Assent On A Ship 3 Letters
Assent On A Ship 3 Letters – Source: W.D. Cooper The Boston Tea Party in North American History London: E. Newberry, 1789. Engraving opposite plate p. 58. Rare Books and Special Collections Division, Library of Congress (40)
On December 16, 1773, America’s political and humanitarian protest was organized by the Sons of Liberty in Boston, Massachusetts.
Assent On A Ship 3 Letters
The target was the Tea Act of May 10, 1773, which allowed the British East India Company to sell tea from China to the American colonies in addition to the taxes imposed by the Township Act. The Sons of Liberty strongly opposed the tax in the Township Act as a violation of their rights. Protesters, disguised as American Indians, destroyed a tea ship owned by the East India Company.
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Demonstrators boarded the ship Boston and threw chests into Boston Harbor The British government considered the protest an act of treason and responded harshly.
An iconic episode in American history culminated in the American Revolution As other political protests, such as the Tea Party Movement, claim the historical legacy of the Boston Protests of 1773.
The Tea Party was a resistance movement throughout British America against the Tea Act, a tax passed by the British Parliament in 1773. That is, to be taxed only by their own elected representatives and not by a Parliament in which they were not represented. In addition, the well-connected East India Company was afforded a competitive advantage over colonial tea importers, who rested on the move and feared additional infringements on their trade. Protesters successfully unloaded tea in three other colonies, but the Royal Governor in Boston, Thomas Hutchinson, refused to allow the tea to return to Great Britain.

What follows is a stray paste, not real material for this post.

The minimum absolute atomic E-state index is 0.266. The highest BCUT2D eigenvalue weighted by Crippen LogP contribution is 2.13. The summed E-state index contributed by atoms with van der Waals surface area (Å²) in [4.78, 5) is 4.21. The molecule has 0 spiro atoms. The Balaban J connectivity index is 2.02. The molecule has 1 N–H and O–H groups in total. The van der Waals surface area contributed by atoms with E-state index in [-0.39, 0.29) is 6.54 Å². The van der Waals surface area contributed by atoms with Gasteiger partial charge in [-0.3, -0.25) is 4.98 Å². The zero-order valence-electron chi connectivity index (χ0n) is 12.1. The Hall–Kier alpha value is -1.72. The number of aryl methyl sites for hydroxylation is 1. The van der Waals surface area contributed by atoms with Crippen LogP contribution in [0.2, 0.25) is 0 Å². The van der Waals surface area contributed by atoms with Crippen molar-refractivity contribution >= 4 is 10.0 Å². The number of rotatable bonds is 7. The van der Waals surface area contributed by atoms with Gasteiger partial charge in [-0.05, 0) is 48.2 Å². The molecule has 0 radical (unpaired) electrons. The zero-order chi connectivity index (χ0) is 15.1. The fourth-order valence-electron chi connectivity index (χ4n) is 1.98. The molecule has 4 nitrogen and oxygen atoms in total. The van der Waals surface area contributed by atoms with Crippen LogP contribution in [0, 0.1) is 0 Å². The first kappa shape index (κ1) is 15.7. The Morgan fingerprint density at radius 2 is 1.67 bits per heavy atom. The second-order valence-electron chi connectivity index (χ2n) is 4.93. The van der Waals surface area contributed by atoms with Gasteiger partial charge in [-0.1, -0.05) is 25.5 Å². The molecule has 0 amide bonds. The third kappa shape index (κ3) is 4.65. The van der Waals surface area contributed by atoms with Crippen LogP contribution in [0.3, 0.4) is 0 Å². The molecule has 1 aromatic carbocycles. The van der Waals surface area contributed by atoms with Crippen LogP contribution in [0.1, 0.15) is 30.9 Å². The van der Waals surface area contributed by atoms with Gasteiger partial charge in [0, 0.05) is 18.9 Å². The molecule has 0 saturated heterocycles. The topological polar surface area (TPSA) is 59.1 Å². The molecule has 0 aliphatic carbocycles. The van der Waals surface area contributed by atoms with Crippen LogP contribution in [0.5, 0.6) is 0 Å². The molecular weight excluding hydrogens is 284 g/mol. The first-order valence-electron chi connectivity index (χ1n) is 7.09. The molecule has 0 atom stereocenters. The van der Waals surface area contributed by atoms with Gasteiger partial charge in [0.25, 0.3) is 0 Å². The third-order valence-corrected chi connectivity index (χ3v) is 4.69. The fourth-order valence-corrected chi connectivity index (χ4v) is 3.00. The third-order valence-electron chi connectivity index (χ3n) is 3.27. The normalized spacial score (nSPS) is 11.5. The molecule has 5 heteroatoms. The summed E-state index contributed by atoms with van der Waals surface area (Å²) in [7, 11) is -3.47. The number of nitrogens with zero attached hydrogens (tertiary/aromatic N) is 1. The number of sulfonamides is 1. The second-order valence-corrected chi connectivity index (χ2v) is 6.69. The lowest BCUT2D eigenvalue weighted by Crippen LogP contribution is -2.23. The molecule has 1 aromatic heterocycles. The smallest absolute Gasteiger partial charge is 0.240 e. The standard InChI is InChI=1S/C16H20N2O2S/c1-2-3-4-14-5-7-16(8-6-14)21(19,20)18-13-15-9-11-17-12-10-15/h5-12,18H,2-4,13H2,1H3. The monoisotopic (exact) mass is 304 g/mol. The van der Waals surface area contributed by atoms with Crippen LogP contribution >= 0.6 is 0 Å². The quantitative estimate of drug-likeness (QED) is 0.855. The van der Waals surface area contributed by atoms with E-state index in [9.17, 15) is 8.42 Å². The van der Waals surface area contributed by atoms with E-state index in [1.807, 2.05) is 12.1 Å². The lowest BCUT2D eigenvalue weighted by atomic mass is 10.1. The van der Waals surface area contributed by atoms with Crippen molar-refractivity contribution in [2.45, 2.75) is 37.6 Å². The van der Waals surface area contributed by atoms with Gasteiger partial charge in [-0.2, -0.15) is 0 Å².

The Boston Tea Party was instrumental in the growth of the American Revolution In 1774 Parliament responded with the Intolerable Act, or Compulsory Act, which, among other measures, dedicated local self-government to Massachusetts and closed Boston’s trade. Colonists across the Thirteen Colonies responded to the Intolerable Acts with additional protests and convened the First Continental Congress to plead with the British King to revoke the act and coordinate colonial resistance against them. The crisis escalated and the American Revolutionary War broke out near Boston in 1875.
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The Boston Tea Party arose out of two issues facing the British Empire in 1765: the financial problems of the British East India Company; and a dispute about the extension of Parliament’s authority over the British American colonies without any parliamentary re-election. The Northern Ministry’s attempt to resolve the issue led to a showdown that would lead to revolution.
As Europeans developed a taste for tea in the 17th century, rival companies were formed to import the product from China.
As tea became popular in the British colonies, Parliament attempted to eliminate foreign competition by passing an Act in 1721 that required colonists to import only tea from Great Britain.
The East India Company did not export tea to the colonies; By law, the company was forced to sell its tea wholesale at auction in the gland. British firms bought the tea and exported it to the colonies, where they sold it to merchants in Boston, New York, Philadelphia, and Charleston.
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Until 1767, the East India Company paid an ad valorem tax of about 25% on tea imported into Great Britain.
Parliament imposed an additional tax on tea sold for consumption in Britain. This high tax meant that tea imported into the Dutch Republic was not taxed by the Dutch government, meaning that the British and British Americans could buy smuggled Dutch tea at a much cheaper price.
The largest market for illicit tea was the gland – by the 1860s the East India Company was losing £400,000 a year to smugglers in Great Britain.
In 1767, to help the East India Company compete with smuggled Dutch tea, Parliament passed the Indemnity Act, which reduced taxes on tea consumed in Great Britain and returned the East India Company’s 25% duty on tea. were exported to the colonies
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To help remedy this erosion of governance, Parliament also passed the Township Review Act of 1767, which imposed new taxes on tea in the colony.